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Chrome Memory Tab: Learn to Find JavaScript Memory Leaks

Reading time 7 min
Published Jan 7, 2016
Updated Oct 3, 2019

The Memory panel of the Chrome Developer Tools provides information about how a page is using memory. If you notice that your website has become slower, a memory leak should be considered as a possible cause. Chrome Memory tab is designed for solving memory issues, including debugging of JavaScript memory leaks.

Memory leaks occur when a website is using more energy than necessary. Severe memory leaks can even make sites unusable. Since the JavaScript memory leak detector is a part of the Google Chrome browser, you should not hesitate to select a profiling type and analyze your website’s memory usage.

To find out how much memory different pages use, you should open the built-in Chrome Task Manager.

After opening the Chrome Memory tab, you are introduced with three options to investigate website’s memory usage: you can take a heap snapshot, start allocation instrumentation on a timeline, or begin allocation sampling.

The Chrome heap snapshot will reveal memory distribution between JavaScript objects and associated DOM nodes. Find detached DOM trees that often are the causes of memory leaks. Taking this snapshot does not take long: it is the fastest option.

Furthermore, all of the snapshots are automatically stored and won’t be removed unless you delete them manually. This feature is useful because you will be able to compare different snapshots and find memory leak.

Learn about the main features of this panel and optimize your website's performance!

Chrome Memory Tab: Main Tips

  • In this tutorial, we are going to take a look at the Memory panel of the Chrome Developer Tools.
  • This panel is used to find memory issues such as memory leaks, bloats, and garbage collections, which all affect the page performance.

Memory Panel Explained

The Chrome Memory tab is used to diagnose and fix memory issues such as leaks, bloats, garbage collections.

All of these issues influence the performance of pages. If these problems are not addressed, your website will become sluggish and unattractive to visitors.

After opening the Chrome Memory tab, you will see this:
Chrome Memory Tab

You can take a heap snapshot by clicking the dark button near the array (look at the image above).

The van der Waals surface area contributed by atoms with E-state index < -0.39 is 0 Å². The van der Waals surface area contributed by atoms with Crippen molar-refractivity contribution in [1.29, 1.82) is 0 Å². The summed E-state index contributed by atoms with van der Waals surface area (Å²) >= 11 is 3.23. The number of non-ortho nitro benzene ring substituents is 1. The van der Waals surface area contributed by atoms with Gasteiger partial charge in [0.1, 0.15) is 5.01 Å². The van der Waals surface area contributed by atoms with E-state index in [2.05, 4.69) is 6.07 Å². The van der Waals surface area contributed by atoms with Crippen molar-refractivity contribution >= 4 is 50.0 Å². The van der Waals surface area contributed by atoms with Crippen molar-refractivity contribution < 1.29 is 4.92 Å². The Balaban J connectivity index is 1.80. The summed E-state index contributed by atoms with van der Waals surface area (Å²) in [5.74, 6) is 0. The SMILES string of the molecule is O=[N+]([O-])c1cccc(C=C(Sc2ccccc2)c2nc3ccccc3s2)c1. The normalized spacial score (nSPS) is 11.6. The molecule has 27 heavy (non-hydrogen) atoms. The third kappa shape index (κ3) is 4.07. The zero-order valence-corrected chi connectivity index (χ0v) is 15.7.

From this interface, you can start recording the allocation profiles, timelines, take snapshots, navigate between and view them.

To get started, pick one of the options and press start. You can also stop the recording at any moment.

An essential aspect of this panel is that the recorded snapshots and profiles will not be erased if you close DevTools. They are saved until deleted.

Usage and Purpose of Heap Snapshots

The quickest option you have is taking a heap snapshot. Initially, these snapshots are stored in the renderer process memory. When required, they are transferred to DevTools for you to view.

Once a snapshot is loaded, you can further inspect the memory distribution of the JavaScript objects and DOM nodes (at the time when the snapshot was taken).

Let's say we have already taken a Chrome heap snapshot.
Chrome Memory Tab

Now, under the name of the snapshot, we have the overall size of the JavaScript objects that can be reached.

After selecting the loaded snapshot, you can see a table with the constructors and objects deriving from them (grouped by size, distance, and the number of objects retained).

Here is a short overview of the columns in this table:

  • Constructor: the JavaScript function used to construct the objects.
  • Distance: distance from the root. The greater the distance is, the longer the object takes to load and process.
  • Objects Count: the amount of objects created by the specified constructor.
  • Shallow Size: the shadow size of every object that was created via a particular constructor.
  • Retained Size: the greatest retained size of a set of objects.